We are seeking partners to work with around an explorative approach to organisational enquiry and action.
It's SDS Awareness Week (#SDSBlether) so we want you to know the latest about our Pilotlight project.
Pilotlight is working with co-design teams of people who use and deliver services across Scotland to design pathways to self-directed support.
Using a design approach, Pilotlight aims to demonstrate how to design support for seldom heard groups, provide more personalised and appropriate services and increase the marketplace of support providers.
We've published Insight 31 - Peer support roles in mental health services - which was written by Louise Christie, Network Manager (Policy and Development) at Scottish Recovery Network.
The print version has been newly designed to reflect our new brand and colours. I think you'll agree that it looks rather lovely. Print copies are available on request, contact Iriss.
Bob Parry, previously Associate Director at NHS Education for Scotland (NES), has taken up the post of interim Director at Iriss following Jackie McKenzie's departure in March 2016. Bob has held a number of senior positions latterly in the NHS in supporting workforce development and education, and leading work in supporting the integration of health and social care and in academia as Dean, Faculty of Health and Social at University of Hull.
Bob took up post on 2 May 2016 and will be with us as plans for the recruitment of a new Iriss Director get underway.
Today, we've published the story of the Relationships Matter project. The two-year project was facilitated by Iriss and led by the Relationships Matter Collective, a group of inspirational practitioners and young people who were brave enough to challenge, and confident enough to promote, continued relationships between practitioners and young people as they leave care.
This story provides an overview of the rationale, activity and learning from those who piloted new ideas as part of the project.
In 2015, Iriss launched a joint project with the Care Inspectorate to explore strategic innovation, resilience and risk in the context of the Care Inspectorate’s mandate of scrutiny and improvement.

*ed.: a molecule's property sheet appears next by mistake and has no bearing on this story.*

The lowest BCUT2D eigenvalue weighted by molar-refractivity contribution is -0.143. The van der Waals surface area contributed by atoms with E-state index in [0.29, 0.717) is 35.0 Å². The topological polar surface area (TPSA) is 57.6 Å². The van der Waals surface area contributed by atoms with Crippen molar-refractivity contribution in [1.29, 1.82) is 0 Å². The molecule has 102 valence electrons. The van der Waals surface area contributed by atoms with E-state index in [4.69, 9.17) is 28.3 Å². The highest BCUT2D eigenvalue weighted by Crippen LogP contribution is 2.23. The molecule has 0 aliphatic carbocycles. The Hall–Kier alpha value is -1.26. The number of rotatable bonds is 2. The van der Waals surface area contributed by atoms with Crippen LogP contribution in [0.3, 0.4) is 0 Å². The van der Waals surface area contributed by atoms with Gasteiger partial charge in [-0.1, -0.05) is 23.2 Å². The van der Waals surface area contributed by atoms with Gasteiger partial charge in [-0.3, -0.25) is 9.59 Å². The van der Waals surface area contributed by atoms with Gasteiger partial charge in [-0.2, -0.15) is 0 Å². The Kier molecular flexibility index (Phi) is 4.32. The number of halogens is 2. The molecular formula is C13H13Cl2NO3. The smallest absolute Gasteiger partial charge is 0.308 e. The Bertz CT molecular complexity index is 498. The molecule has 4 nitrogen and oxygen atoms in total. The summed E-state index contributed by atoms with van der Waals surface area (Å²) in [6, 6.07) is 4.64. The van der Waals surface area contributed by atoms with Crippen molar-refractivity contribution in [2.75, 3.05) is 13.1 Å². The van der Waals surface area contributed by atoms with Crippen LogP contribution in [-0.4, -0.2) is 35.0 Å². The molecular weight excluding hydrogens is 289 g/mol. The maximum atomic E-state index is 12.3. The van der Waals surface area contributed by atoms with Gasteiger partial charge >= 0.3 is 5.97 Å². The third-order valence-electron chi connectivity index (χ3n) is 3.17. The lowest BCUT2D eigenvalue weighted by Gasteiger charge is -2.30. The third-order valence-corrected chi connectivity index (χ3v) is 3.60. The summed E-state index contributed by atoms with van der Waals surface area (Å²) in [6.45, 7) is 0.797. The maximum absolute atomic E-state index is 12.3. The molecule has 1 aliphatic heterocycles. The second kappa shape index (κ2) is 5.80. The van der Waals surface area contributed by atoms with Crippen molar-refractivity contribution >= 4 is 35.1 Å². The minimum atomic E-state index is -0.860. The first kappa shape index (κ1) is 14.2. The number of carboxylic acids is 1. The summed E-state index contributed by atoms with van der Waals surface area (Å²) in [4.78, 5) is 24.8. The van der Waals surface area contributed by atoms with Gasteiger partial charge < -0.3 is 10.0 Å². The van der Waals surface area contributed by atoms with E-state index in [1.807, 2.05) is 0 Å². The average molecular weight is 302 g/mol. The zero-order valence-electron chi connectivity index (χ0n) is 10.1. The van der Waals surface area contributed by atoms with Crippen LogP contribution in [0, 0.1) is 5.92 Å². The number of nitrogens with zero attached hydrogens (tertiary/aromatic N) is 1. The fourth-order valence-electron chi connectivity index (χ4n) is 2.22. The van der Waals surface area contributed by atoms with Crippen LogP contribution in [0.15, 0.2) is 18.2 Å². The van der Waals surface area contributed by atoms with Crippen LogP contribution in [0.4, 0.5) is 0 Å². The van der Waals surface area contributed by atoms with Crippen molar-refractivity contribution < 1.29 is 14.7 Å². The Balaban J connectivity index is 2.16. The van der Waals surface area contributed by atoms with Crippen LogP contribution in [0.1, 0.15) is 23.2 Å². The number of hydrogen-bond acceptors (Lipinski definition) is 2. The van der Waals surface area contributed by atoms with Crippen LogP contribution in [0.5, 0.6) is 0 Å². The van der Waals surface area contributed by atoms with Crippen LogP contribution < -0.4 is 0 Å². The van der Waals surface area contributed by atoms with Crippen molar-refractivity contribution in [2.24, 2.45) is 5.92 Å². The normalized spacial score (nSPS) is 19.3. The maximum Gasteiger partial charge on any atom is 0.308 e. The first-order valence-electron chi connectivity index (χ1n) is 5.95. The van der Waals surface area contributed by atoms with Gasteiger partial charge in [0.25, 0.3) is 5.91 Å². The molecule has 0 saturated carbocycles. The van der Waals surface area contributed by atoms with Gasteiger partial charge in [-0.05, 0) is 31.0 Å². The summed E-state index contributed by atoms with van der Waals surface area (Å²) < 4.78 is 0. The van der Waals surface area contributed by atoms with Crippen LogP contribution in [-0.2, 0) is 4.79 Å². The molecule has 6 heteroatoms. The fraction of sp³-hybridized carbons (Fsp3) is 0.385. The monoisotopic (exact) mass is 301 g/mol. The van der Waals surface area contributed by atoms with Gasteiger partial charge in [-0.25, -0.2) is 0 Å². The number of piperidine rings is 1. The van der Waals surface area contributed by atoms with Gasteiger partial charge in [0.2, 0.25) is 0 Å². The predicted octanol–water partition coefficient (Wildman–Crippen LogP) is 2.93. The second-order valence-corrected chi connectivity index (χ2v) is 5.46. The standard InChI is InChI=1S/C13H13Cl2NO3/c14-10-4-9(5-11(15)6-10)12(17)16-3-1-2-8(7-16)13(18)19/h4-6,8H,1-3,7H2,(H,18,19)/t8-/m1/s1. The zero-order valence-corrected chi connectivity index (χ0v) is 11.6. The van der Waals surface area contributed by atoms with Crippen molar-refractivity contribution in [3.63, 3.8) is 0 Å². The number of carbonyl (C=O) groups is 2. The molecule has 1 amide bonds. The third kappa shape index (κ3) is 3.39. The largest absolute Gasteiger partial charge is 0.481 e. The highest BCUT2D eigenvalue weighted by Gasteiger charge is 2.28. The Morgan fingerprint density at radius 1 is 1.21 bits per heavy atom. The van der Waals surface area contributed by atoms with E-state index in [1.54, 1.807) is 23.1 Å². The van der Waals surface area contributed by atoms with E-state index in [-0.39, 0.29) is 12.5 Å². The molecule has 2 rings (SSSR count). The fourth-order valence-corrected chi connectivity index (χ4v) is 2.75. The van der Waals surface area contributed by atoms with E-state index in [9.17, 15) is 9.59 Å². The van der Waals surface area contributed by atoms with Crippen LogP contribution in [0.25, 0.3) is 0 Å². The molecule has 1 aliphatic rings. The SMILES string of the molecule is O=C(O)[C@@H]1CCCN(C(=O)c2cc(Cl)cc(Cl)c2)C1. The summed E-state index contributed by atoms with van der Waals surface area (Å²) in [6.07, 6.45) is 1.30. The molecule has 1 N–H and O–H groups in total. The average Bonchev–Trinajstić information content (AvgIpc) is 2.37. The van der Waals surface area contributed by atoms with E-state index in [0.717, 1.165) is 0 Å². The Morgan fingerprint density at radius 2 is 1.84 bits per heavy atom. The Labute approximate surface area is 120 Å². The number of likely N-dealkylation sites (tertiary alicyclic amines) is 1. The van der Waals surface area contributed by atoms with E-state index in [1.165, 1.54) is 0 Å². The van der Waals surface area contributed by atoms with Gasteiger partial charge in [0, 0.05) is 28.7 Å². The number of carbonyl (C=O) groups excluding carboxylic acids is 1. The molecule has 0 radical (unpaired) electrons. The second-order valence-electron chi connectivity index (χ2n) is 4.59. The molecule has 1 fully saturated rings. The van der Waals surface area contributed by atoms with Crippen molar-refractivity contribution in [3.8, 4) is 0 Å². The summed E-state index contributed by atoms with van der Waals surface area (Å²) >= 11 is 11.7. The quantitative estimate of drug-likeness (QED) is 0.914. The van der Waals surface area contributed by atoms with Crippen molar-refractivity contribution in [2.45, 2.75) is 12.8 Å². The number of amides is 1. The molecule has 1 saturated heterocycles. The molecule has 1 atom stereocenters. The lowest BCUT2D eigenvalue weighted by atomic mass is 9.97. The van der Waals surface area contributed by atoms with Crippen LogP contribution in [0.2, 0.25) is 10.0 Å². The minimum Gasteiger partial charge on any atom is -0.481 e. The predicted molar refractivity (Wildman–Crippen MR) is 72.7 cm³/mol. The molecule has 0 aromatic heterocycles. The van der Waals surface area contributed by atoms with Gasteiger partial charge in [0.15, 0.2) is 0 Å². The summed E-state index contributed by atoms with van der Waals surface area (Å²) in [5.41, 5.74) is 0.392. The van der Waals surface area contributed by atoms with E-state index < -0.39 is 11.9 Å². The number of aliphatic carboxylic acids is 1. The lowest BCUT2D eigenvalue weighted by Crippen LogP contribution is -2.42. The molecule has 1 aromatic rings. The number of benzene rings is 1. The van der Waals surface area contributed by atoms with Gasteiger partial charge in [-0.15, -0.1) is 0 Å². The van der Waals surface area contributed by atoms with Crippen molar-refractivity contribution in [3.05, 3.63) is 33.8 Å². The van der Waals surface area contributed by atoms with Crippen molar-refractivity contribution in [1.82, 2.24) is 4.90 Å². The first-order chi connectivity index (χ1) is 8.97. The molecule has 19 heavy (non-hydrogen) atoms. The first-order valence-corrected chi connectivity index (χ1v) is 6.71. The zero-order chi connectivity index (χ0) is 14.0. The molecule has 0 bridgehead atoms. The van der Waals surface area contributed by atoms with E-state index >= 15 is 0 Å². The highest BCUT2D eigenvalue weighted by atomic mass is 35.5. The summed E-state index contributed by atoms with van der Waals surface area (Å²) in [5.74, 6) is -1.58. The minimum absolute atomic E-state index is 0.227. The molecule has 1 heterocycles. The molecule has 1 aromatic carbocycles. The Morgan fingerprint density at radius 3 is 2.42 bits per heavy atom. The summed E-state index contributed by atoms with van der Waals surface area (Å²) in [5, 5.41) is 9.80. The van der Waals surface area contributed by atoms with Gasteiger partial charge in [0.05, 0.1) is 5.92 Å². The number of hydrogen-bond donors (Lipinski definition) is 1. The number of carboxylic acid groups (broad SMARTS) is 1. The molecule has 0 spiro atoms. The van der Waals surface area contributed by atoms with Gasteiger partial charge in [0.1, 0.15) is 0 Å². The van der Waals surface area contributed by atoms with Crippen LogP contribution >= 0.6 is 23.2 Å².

The project has comprised of an internal staff survey with 108 responses, two workshops with 18 staff members, and has sought to engage the wider Care Inspectorate workforce through the findings.
The People Powered Health and Wellbeing Programme (PPHW), delivered by the Health and Social Care ALLIANCE Scotland is contributing towards the Scottish Government’s ambition to create a safe, effective and person-centred health and social care system.
Each of the PPHW programme partners explored different facets of the PPHW aim. The Iriss project – Keeping It Personal (KiP) – explored the use of person-centred approaches when designing improvements to the delivery of health and social care services.
Dan Hughes is a leading authority on dyadic developmental psychotherapy and has integrated recent research on the neurobiology of trauma, early child development and attachment.
During one of his many trips to Scotland as a guest of Scottish Attachment in Action, Iriss was pleased to video record Dan explaining how the brain reacts to trauma and how an understanding of this process is helpful to foster and adoptive parents as well professionals such as residential care workers and teachers.